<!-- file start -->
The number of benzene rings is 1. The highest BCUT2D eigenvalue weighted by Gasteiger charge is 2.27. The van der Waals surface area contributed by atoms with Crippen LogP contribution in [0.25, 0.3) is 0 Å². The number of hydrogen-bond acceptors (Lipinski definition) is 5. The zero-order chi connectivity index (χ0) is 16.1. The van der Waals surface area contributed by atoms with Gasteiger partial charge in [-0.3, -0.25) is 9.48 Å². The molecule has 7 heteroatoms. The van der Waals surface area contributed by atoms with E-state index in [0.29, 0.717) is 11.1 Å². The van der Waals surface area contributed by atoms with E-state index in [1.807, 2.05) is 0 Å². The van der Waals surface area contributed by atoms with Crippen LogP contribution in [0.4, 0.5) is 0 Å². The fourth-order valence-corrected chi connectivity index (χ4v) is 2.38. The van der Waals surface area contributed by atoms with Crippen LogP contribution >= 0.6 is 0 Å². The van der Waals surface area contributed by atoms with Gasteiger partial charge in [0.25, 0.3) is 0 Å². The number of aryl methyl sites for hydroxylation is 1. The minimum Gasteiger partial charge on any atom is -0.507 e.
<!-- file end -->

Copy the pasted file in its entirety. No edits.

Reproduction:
The number of benzene rings is 1. The highest BCUT2D eigenvalue weighted by Gasteiger charge is 2.27. The van der Waals surface area contributed by atoms with Crippen LogP contribution in [0.25, 0.3) is 0 Å². The number of hydrogen-bond acceptors (Lipinski definition) is 5. The zero-order chi connectivity index (χ0) is 16.1. The van der Waals surface area contributed by atoms with Gasteiger partial charge in [-0.3, -0.25) is 9.48 Å². The molecule has 7 heteroatoms. The van der Waals surface area contributed by atoms with E-state index in [0.29, 0.717) is 11.1 Å². The van der Waals surface area contributed by atoms with E-state index in [1.807, 2.05) is 0 Å². The van der Waals surface area contributed by atoms with Crippen LogP contribution in [0.4, 0.5) is 0 Å². The fourth-order valence-corrected chi connectivity index (χ4v) is 2.38. The van der Waals surface area contributed by atoms with Crippen LogP contribution >= 0.6 is 0 Å². The van der Waals surface area contributed by atoms with Gasteiger partial charge in [0.25, 0.3) is 0 Å². The number of aryl methyl sites for hydroxylation is 1. The minimum Gasteiger partial charge on any atom is -0.507 e.